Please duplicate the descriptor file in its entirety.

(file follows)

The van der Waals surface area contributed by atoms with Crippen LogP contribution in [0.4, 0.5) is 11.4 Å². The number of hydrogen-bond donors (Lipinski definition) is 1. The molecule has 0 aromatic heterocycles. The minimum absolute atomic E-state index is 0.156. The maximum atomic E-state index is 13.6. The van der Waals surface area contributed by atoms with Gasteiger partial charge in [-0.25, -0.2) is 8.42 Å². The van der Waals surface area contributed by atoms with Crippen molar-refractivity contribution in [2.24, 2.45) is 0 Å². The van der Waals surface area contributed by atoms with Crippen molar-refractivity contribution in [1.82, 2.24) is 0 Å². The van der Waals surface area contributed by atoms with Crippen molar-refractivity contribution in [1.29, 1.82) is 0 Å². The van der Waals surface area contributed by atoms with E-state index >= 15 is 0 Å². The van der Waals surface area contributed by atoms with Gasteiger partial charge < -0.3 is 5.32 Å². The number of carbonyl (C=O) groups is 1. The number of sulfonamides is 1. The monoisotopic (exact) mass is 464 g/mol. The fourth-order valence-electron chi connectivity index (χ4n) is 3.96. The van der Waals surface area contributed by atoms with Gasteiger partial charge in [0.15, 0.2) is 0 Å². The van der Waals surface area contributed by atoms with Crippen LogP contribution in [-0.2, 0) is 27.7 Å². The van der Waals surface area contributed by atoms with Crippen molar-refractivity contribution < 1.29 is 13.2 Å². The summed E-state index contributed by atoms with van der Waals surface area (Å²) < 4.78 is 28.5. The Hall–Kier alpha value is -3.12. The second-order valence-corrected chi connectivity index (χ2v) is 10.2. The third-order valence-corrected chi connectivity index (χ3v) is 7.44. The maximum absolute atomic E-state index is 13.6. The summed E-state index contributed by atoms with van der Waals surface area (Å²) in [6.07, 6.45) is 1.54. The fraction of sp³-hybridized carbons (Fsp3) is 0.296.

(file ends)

The van der Waals surface area contributed by atoms with Crippen LogP contribution in [0.4, 0.5) is 11.4 Å². The number of hydrogen-bond donors (Lipinski definition) is 1. The molecule has 0 aromatic heterocycles. The minimum absolute atomic E-state index is 0.156. The maximum atomic E-state index is 13.6. The van der Waals surface area contributed by atoms with Gasteiger partial charge in [-0.25, -0.2) is 8.42 Å². The van der Waals surface area contributed by atoms with Crippen molar-refractivity contribution in [2.24, 2.45) is 0 Å². The van der Waals surface area contributed by atoms with Crippen molar-refractivity contribution in [1.82, 2.24) is 0 Å². The van der Waals surface area contributed by atoms with Crippen molar-refractivity contribution in [1.29, 1.82) is 0 Å². The van der Waals surface area contributed by atoms with E-state index >= 15 is 0 Å². The van der Waals surface area contributed by atoms with Gasteiger partial charge < -0.3 is 5.32 Å². The number of carbonyl (C=O) groups is 1. The number of sulfonamides is 1. The monoisotopic (exact) mass is 464 g/mol. The fourth-order valence-electron chi connectivity index (χ4n) is 3.96. The van der Waals surface area contributed by atoms with Gasteiger partial charge in [0.15, 0.2) is 0 Å². The van der Waals surface area contributed by atoms with Crippen LogP contribution in [-0.2, 0) is 27.7 Å². The van der Waals surface area contributed by atoms with Crippen molar-refractivity contribution < 1.29 is 13.2 Å². The summed E-state index contributed by atoms with van der Waals surface area (Å²) < 4.78 is 28.5. The Hall–Kier alpha value is -3.12. The second-order valence-corrected chi connectivity index (χ2v) is 10.2. The third-order valence-corrected chi connectivity index (χ3v) is 7.44. The maximum absolute atomic E-state index is 13.6. The summed E-state index contributed by atoms with van der Waals surface area (Å²) in [6.07, 6.45) is 1.54. The fraction of sp³-hybridized carbons (Fsp3) is 0.296.